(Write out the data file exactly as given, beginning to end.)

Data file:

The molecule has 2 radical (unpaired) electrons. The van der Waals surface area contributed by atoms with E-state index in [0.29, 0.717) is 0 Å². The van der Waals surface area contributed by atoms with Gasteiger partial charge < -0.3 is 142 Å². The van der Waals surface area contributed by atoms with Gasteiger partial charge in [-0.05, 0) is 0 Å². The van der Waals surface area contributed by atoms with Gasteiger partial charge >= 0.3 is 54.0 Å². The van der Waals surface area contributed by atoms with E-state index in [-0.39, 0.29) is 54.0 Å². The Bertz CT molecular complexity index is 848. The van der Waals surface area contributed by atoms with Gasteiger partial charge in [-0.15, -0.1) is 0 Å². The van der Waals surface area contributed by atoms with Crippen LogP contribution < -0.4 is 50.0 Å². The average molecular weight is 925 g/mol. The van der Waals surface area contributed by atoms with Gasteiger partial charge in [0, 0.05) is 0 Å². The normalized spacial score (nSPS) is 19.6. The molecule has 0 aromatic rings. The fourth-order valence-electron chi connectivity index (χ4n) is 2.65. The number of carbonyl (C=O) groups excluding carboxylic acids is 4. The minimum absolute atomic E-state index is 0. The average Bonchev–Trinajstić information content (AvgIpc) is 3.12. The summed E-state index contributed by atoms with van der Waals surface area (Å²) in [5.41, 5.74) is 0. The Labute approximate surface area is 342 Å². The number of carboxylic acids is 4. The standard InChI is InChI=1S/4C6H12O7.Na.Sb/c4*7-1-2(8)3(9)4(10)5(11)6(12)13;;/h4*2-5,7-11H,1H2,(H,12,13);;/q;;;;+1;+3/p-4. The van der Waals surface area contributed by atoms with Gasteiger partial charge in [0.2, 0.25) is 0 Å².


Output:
The molecule has 2 radical (unpaired) electrons. The van der Waals surface area contributed by atoms with E-state index in [0.29, 0.717) is 0 Å². The van der Waals surface area contributed by atoms with Gasteiger partial charge < -0.3 is 142 Å². The van der Waals surface area contributed by atoms with Gasteiger partial charge in [-0.05, 0) is 0 Å². The van der Waals surface area contributed by atoms with Gasteiger partial charge >= 0.3 is 54.0 Å². The van der Waals surface area contributed by atoms with E-state index in [-0.39, 0.29) is 54.0 Å². The Bertz CT molecular complexity index is 848. The van der Waals surface area contributed by atoms with Gasteiger partial charge in [-0.15, -0.1) is 0 Å². The van der Waals surface area contributed by atoms with Crippen LogP contribution < -0.4 is 50.0 Å². The average molecular weight is 925 g/mol. The van der Waals surface area contributed by atoms with Gasteiger partial charge in [0, 0.05) is 0 Å². The normalized spacial score (nSPS) is 19.6. The molecule has 0 aromatic rings. The fourth-order valence-electron chi connectivity index (χ4n) is 2.65. The number of carbonyl (C=O) groups excluding carboxylic acids is 4. The minimum absolute atomic E-state index is 0. The average Bonchev–Trinajstić information content (AvgIpc) is 3.12. The summed E-state index contributed by atoms with van der Waals surface area (Å²) in [5.41, 5.74) is 0. The Labute approximate surface area is 342 Å². The number of carboxylic acids is 4. The standard InChI is InChI=1S/4C6H12O7.Na.Sb/c4*7-1-2(8)3(9)4(10)5(11)6(12)13;;/h4*2-5,7-11H,1H2,(H,12,13);;/q;;;;+1;+3/p-4. The van der Waals surface area contributed by atoms with Gasteiger partial charge in [0.2, 0.25) is 0 Å².